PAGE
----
1918 Graduation, Miami High School

Miami Social Activities

Cover from the 1918 MHS graduation program

In 1918, there was a war on. The US had joined in on The Great war in 1917, and belts were tightened. Thus, there’s no annual or class picture of the 1918 graduating class.

Page 1, 1918 MHS graduation program

Miami High School, 1917. Thanks to Fredas Cook for the image

The 1917 high school is depicted above, from the Miami Record-Herald.

Page 2, MHS graduation program, 1918

Page 3, MHS graduation program, 1918

Page 4, MHS Graduation program, 1918

There are many familiar names here in the Miami business community. Sons and daughters of manufacturers, barbers, mining magnates, miners, and merchants. Many of these would go on to become familiar Miami names themselves.

Notes on 1918 MHS graduation festivities the day prior to actual graduation

The 1918 seniors went out into a world that would see a 1920’s boom, a 1929 depression, and a 1941 entry into a world conflict. They would see the mining industry play itself out, they would help Miami reinvent itself as a manufacturing center, and they would set their descendants on a course of helping Miami adopt to even more challenging situations in the future. The Miami spirit is indomitable.

Miami’s Teen Town

Miami Social Activities

What to do with all of those teenagers on a Friday night? Miami decided right after the end of WWII to provide some city-sanctioned entertainment and recreation. It was called Teen Town, and it started off at the Sacred Heart Catholic church. But by 1947, it had relocated to the VFW Hall across the street from the Coleman.

Teen Town starts up at the VFW hall, June 22, 1947

The next year, the American legion volunteered to host the Friday night fun.

American Legion to host Teen Town in 1948

By 1956, the event had turned into the most popular place for a kid to be on a Friday night. They needed more adult volunteers!

Teen Town issues a call for volunteers, 1956

The first mention of a live band in the News-Record was on October 12, 1956.

A live band at Teen Town! October, 1956

There were dance competitions, including this one from 1959.

Richard Wright and Helen Swift win 1959 Sweetheart Couple at Teen Town

In 1957, the Youth Center at the new Civic Center was rechristened the Mutt Hut. Eventually, Teen Town at the American Legion hall would move over to the Mutt Hut as a fun teen spot on both Friday and Saturday nights. Teen Town stopped being mentioned in the paper after 1960, so presumably that was the end of it. But the Mutt Hut continued on, and thus Miami had a proud reputation as a town that looked after the recreational needs of its youth.

Professional Baseball in Miami

Miami Social Activities

Once upon a time, before free agency changed everything, towns the size of Miami in the 40’s (9,000 or so) rated their own minor league baseball teams. Back in the day, teams had hundreds of players signed to contracts in minor league tiers that stretched from AAA (the top) to class D (the bottom).

Miami was no exception.Way back in 1921, they fielded the Miami Indians in the Southwestern League.

In 1946, the Kansas-Oklahoma-Missouri League was formed. The KOM League was a collection of D-class teams. The Brooklyn Dodgers announced that the Miami Blues would be their affiliate.

February 15, 1946 article announcing a new local professional baseball league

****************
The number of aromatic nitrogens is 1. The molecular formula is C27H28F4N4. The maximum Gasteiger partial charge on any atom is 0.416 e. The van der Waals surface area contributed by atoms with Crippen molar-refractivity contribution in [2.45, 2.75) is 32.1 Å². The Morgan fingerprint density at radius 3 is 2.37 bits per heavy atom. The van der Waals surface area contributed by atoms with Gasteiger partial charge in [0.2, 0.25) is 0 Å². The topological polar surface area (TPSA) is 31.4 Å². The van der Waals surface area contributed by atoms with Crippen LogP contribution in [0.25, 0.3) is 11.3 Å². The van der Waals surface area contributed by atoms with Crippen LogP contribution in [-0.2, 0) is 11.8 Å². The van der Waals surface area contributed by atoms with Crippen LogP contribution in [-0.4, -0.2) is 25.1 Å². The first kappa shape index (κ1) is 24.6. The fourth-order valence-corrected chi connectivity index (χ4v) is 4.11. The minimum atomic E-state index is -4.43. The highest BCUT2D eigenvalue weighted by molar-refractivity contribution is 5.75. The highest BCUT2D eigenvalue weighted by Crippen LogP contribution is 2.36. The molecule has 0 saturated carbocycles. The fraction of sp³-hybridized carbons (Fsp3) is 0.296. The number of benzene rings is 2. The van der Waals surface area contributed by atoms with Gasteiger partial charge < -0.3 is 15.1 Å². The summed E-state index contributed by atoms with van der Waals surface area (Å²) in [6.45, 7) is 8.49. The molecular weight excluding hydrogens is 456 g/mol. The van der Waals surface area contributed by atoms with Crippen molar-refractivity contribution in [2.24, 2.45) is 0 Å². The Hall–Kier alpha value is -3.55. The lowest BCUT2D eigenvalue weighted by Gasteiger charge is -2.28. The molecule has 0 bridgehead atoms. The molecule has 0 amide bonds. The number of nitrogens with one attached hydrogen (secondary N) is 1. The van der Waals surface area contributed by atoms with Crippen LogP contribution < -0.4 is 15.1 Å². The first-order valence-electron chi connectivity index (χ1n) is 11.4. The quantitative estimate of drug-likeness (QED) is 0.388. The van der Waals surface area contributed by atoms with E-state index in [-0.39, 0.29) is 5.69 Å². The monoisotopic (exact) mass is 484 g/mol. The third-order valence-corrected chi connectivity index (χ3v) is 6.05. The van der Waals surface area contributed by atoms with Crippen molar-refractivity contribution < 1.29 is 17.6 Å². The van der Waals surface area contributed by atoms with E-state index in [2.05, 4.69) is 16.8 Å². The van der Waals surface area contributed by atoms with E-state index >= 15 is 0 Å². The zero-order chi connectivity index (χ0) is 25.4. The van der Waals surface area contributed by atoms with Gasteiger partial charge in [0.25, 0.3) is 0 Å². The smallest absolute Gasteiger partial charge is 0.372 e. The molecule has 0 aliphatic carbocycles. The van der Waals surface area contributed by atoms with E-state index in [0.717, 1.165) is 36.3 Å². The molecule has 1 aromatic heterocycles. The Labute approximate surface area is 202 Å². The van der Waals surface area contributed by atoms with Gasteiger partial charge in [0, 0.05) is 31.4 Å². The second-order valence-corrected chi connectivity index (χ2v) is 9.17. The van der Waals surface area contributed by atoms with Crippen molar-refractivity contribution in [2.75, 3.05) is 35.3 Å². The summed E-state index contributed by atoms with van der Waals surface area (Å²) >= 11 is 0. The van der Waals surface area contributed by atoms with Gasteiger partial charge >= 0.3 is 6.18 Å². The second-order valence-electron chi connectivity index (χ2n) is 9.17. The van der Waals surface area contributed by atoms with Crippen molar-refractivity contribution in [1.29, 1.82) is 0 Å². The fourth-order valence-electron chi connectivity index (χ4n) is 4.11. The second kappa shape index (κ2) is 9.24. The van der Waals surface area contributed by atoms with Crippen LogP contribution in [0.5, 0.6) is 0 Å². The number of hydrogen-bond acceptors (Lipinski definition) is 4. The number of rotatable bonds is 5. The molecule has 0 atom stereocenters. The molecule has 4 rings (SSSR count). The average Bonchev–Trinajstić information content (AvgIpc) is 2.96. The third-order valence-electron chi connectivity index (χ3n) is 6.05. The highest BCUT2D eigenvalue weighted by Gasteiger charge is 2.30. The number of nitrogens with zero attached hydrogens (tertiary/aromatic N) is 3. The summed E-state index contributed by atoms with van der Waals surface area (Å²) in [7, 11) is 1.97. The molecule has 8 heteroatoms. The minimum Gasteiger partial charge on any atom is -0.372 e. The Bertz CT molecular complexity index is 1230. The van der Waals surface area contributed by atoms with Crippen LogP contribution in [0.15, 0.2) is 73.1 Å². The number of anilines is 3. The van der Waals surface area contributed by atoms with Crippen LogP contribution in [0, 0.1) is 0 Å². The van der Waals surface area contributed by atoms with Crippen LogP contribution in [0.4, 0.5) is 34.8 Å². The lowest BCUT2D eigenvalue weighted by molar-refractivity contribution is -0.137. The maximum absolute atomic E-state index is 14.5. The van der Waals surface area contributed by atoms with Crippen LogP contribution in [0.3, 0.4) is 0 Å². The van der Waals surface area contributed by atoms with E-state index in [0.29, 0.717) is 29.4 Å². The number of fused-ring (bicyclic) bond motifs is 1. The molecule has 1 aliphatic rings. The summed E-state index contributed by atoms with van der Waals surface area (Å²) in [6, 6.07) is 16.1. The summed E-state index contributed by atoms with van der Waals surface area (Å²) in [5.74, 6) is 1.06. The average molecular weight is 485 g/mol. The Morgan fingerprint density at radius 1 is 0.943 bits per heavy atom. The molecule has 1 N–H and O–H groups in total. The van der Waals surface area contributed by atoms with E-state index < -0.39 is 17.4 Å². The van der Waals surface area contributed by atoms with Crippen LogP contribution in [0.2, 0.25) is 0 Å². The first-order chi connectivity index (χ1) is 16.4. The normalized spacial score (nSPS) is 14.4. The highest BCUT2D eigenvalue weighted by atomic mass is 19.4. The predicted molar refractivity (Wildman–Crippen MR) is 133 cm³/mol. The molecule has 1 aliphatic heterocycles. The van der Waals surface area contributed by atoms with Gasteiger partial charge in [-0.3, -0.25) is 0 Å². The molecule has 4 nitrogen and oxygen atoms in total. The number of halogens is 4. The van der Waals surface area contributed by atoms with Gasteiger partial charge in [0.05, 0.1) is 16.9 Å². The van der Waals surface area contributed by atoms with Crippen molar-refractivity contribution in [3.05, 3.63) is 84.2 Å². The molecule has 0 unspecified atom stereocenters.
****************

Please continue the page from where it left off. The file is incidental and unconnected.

The team was seeking talent in the spring, signing local players, including miner Lefty Loyd, who pitched for Eagle-Picher’s amateur team. He had a wicked left-handed hook. Sadly, it wasn’t to be, Loyd had left the area. Owner Ted Vernon mailed him a contract, but it was never accepted.

The opening home game was on April 30, 1946. Here’s an advertisement from Mac’s Cafe suggesting that the establishment would be an appropriate spot to meet after the game.

Here are the final 1946 records of the participating teams:

Chanute Owls Topeka, Kansas Owls 68-53
Miami Blues Brooklyn Dodgers 69-54
Iola Cubs Chicago Cubs 63-57
Pittsburg Browns St. Louis Browns 61-59
Carthage Cardinals St. Louis Cardinals 54-66
Bartlesville Oilers Pittsburgh Pirates 47-73

The next year, the team was renamed the Owls. That’s because of a dispute between the Dodger and Ted Vernon. According to Wikipedia:

Brooklyn assigned a few players to Miami that (1946) season but the team was actually run by Ted Vernon of Amarillo, Texas. When it was discovered that the Miami Baseball Club Inc. had turned the reigns of the operation of the club to Mr. Vernon, W. G. Bramham, the President of the National Association of Professional Baseball Leagues, sent a very stern letter to the Miami baseball officials that the rules had been violated in this matter. The next year the Dodgers moved their franchise to Ponca City, Oklahoma and Mr. Vernon returned to Amarillo.

And Miami ended up a farm team to a farm team. They became the Miami Owls, contracted to the Topeka Owls, who were themselves a class C team. Despite their apparent low status, they actually won the league championship in 1947!

In 1949, the Owls lost a tight game thanks largely to the power of the Independence Yanks’ Mickey Mantle.

The league kept going, and in 1950, the Owls became the Eagles, an independent team. But the end was near. After the 1952 season, the KOM League, and all of its teams, folded.

Nowadays, with team payrolls averaging many millions of dollars, minor league towns tend to be much higher populated for the few franchises available. Classes B, C, and D are extinct. But Miami can boast of not only having a professional team, they were also champions of their league.

Miami Owls jersey worn by Kenneth Gladhill